Special Education Professor Brings First Hand Experience into the Classroom

Gerry ArangoGerry Arango didn’t initially intend for her musings on life to evolve into a memoir, but she knew she had something to say. A mother to a son with special needs and a caregiver to her own mother who is battling dementia, Arango’s writing was a cathartic way to deal with challenges she was facing as a mother, daughter, and friend. Now, the author of What Would Nola Do? What My Mother Taught Me about Showing Up, Being Present, and the Art of Caregiving, is combining what she teaches in the classroom with her day-to-day experiences as a caregiver.

Arango sat down with Holy Family University to discuss her classroom philosophy, her journey through writing a book, and her role in the second annual Caregiving Symposium taking place on February 13 at Holy Family University.

HFU: A lot of what you teach focuses on the topic of inclusion. Why are you so dedicated to this concept?

GA: “I started out as a special education teacher. I taught for several years, and then went back to graduate school because I was interested in educational technology. My specific interest was in assistive technology, which is technology that assists individuals with disabilities. When I had my second child, who was born with a disability, I became not just a special education teacher, but also a parent to a child with special needs, and technology became even more of a passion because my son uses assistive technology. When it comes to inclusion, it is really about the support we give to kids with disabilities, in order to enable them to be a part of everyday life, to have a meaningful life. That’s what we strive for and the philosophy behind our program at Holy Family University. Children naturally belong together, and as teachers, we need to be able to facilitate that, as well as get the support needed for these kids and ourselves.”

HFU: Can you tell me more about assistive technology? What type of items would fall under that term?

GA: “All kinds of stuff! Assistive technology really is any item that is used to support people with disabilities in their everyday lives. It can be high-tech devices that enable a person to communicate. It can also be iPad technology, which has been a game changer for individuals in this field. It can also be something as simple as a pencil grip for kids who are having trouble writing. It is the high-tech, mid-tech, low-tech, or no-tech item that can help a person with a disability to be successful.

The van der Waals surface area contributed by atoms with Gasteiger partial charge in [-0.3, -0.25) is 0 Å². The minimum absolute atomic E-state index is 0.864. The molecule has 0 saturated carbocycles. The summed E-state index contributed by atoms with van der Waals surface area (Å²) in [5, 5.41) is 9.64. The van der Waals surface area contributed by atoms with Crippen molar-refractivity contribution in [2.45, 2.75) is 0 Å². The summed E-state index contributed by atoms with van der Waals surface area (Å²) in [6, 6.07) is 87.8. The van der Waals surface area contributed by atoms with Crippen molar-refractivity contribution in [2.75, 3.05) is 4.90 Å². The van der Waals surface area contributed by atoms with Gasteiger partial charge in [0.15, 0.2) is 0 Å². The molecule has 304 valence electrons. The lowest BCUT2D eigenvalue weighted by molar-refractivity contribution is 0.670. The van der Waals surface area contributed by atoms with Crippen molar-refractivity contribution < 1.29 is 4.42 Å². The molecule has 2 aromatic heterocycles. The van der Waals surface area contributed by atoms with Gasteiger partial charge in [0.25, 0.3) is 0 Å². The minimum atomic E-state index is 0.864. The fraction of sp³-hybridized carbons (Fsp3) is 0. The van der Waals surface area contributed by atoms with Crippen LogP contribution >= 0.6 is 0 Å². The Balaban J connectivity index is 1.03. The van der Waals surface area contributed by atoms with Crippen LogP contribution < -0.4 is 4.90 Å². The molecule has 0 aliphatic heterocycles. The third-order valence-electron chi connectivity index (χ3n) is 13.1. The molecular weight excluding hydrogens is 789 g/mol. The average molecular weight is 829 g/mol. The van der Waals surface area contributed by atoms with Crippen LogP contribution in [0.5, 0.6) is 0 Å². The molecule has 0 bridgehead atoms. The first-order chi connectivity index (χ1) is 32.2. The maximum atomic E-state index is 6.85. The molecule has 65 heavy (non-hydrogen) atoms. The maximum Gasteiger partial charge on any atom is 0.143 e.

HFU: How has the topic of inclusion and special education care evolved over the years, and how has that affected the way that you teach?

GA: “It’s funny—when I first came to Holy Family University, inclusion seemed like a much more exotic concept to the students. Now our undergraduate and graduate students have experienced going to school with kids who have disabilities, because that’s what we have been trying to make happen all these years—and it has. Our students can talk about their experiences with special needs individuals as friends and classmates and the type of support they had or didn’t have. Because there is more of a focus on inclusion, our work at Holy Family is about getting our students to understand the history, values, and legalities of why, as teachers, we must support all our learners. Our work is giving them the knowledge, skills, and experiences as well. It is exciting because the more inclusion happens in real life, the more our students can connect to it and continue to foster it. Our graduate students are often in the trenches teaching, and they come back for additional certifications because they know they need all the tools they can get in order to support all of their students most effectively.”

HFU: Your teaching also focuses a lot on caregiving, which was the topic of your book, What Would Nola Do? What My Mother Taught Me about Showing Up, Being Present, and the Art of Caregiving. How has being a 24/7 caregiver influenced your teachings?

GA: “The whole book started out because of circumstances in a three year span of my life. I had a friend who sustained a traumatic brain injury in a car accident. At the same time, my mother was slipping into dementia. As I was trying to support them, I realized I was drawing on many of the things I learned from supporting my son since birth. I started writing to help myself and little by little it was crafted into something that was eventually published. I try to communicate, often through my own child’s stories, that it’s really about trying to help people have a meaningful life and getting them to value the role we can play in supporting one another. Everybody has something they struggle with. If we all recognize what we have in common, it doesn’t have to be so exotic.”

HFU: Can you tell me more about the process of writing and publishing your book? It seemed as if the book was written more as a cathartic experience, with no real intention of having it published in the first place.